Having just done a presentation at DevTeach called “.NET 3.5 Data Access Guidance”, which I will be doing again at TechEd in a few weeks and I have a CoDe Magazine article on this topic coming up as well, it is definitely interesting to me to see what is probably the first somewhat official looking (it’s a blog post, not a white paper) guidance from someone at Microsoft about Why to use Entity Framework. Outside of a direct comparison of LINQ to Entities vs LINQ to SQL by Elisa Flasko earlier this year , there hasn’t been a Microsoft white paper on Entity Framework since June 2006. That’s almost 2 years. And that was written when they were first going public with the technology. What Danny is doing here is definitely a first.
In my presentation/article I need to be objective. Granted I am only addressing what’s “in the box” – datasets, LINQ to SQL and EF, not nHibernate/ORMs. And I have to be sure not to lean towards EF, which is difficult not to do since I am so focused on it.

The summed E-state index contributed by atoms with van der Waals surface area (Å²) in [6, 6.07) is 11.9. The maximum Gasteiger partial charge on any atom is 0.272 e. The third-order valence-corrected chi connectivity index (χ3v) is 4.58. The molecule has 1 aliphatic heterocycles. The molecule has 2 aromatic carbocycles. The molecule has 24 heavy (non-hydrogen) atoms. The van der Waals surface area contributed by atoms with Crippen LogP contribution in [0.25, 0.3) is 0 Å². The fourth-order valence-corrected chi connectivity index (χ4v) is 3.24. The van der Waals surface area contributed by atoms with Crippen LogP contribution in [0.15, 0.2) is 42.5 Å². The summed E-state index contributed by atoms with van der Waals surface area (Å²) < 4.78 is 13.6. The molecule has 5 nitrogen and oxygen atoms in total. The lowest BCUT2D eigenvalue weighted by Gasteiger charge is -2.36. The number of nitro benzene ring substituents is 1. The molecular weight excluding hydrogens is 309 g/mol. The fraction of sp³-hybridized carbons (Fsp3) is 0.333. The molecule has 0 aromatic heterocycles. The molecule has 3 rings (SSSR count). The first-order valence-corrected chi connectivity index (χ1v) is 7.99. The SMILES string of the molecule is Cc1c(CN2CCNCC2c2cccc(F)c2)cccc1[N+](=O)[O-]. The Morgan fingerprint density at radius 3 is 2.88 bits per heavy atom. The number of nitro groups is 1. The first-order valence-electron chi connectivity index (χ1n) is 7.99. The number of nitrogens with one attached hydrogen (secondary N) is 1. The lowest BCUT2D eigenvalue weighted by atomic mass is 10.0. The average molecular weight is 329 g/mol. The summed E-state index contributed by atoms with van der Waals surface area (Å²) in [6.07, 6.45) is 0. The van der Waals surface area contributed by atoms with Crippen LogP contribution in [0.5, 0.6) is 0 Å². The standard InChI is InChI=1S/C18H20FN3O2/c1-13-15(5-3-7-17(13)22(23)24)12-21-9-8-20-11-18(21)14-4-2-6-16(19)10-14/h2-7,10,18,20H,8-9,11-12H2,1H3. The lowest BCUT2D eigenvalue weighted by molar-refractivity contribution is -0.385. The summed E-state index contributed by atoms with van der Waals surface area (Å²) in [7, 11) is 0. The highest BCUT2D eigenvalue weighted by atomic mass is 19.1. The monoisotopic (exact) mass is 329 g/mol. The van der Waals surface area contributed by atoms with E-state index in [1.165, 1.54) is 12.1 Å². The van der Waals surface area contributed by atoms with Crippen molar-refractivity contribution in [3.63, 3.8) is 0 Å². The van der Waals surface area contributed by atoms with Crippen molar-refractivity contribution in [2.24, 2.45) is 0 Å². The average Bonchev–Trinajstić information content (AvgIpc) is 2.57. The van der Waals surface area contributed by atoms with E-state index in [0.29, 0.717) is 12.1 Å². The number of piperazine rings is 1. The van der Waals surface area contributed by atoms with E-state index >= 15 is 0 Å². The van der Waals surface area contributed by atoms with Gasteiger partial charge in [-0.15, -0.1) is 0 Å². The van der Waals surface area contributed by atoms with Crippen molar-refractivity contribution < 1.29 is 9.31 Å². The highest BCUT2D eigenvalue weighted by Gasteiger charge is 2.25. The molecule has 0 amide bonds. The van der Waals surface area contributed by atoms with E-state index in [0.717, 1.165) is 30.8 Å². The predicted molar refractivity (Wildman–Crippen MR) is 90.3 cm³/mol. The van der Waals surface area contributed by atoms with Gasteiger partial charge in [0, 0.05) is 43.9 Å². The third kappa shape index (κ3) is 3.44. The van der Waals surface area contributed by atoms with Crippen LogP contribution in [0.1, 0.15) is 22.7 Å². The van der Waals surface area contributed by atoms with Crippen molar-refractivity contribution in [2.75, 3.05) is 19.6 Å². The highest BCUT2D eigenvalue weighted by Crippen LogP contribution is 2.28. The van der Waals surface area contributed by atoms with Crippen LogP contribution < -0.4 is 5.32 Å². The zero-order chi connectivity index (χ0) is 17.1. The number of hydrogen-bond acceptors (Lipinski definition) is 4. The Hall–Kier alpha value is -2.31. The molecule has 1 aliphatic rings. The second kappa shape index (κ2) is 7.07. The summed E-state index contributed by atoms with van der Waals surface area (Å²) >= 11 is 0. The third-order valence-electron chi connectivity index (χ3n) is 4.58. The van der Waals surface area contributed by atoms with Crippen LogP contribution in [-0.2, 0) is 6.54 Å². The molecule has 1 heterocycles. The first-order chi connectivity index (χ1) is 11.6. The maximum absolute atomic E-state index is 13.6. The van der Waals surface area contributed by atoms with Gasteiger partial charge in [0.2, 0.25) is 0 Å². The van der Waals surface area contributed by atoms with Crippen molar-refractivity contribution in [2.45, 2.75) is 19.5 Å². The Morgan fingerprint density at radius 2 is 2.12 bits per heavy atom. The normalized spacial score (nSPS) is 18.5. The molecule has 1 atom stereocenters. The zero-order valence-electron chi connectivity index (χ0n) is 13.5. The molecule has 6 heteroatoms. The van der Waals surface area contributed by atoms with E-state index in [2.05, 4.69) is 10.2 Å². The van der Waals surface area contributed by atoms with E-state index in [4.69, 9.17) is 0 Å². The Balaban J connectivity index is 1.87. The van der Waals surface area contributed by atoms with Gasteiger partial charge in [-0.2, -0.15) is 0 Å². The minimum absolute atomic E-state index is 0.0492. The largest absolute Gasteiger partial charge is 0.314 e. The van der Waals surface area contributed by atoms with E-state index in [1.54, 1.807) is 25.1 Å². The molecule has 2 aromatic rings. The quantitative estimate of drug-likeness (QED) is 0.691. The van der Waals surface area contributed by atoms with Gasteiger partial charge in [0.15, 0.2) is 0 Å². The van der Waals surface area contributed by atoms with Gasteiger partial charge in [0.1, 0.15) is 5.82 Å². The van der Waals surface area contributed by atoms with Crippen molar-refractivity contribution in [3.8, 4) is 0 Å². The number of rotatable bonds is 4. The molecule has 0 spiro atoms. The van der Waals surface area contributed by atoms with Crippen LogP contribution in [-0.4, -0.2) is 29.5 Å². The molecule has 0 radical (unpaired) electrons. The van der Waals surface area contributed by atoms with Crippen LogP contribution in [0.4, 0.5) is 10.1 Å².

But Danny’s list is definitely right on. He is highlighting the benefits of EF compared to datasets, compared to LINQ to SQL and also compared directly to nHibernate. It’s funny how we (Danny, myself, maybe others) tend to include nHibernate, which has a LOT less users than datasets or LINQ to SQL in these discussions because it is the [relatively] small # of nHibernate users that make the most noise and Danny and I have both been beaten up quite a bit by them, so we now have a natural tendency to be sure to address them at every turn. I think it’s become self-defense measure more than anything else. (I shouldn’t really speak for Danny here, since he may have different reasons. I know that this is true for me, though.)
One thing that I need to do differently than Danny’s post when I do the overall guidance presentation is not just list the places where EF totally outshines the other options, but I also need to address areas where you may prefer the others.
Every time I have done this guidance presentation, I have had someone say to me after the fact, “but I really love typed datasets? Why should I move to EF or LINQ to SQL”. My response to them is that if after seeing my presentation, if there is nothing that was truly compelling to them to want to make the change, then typed datasets are probably just the right choice for them.
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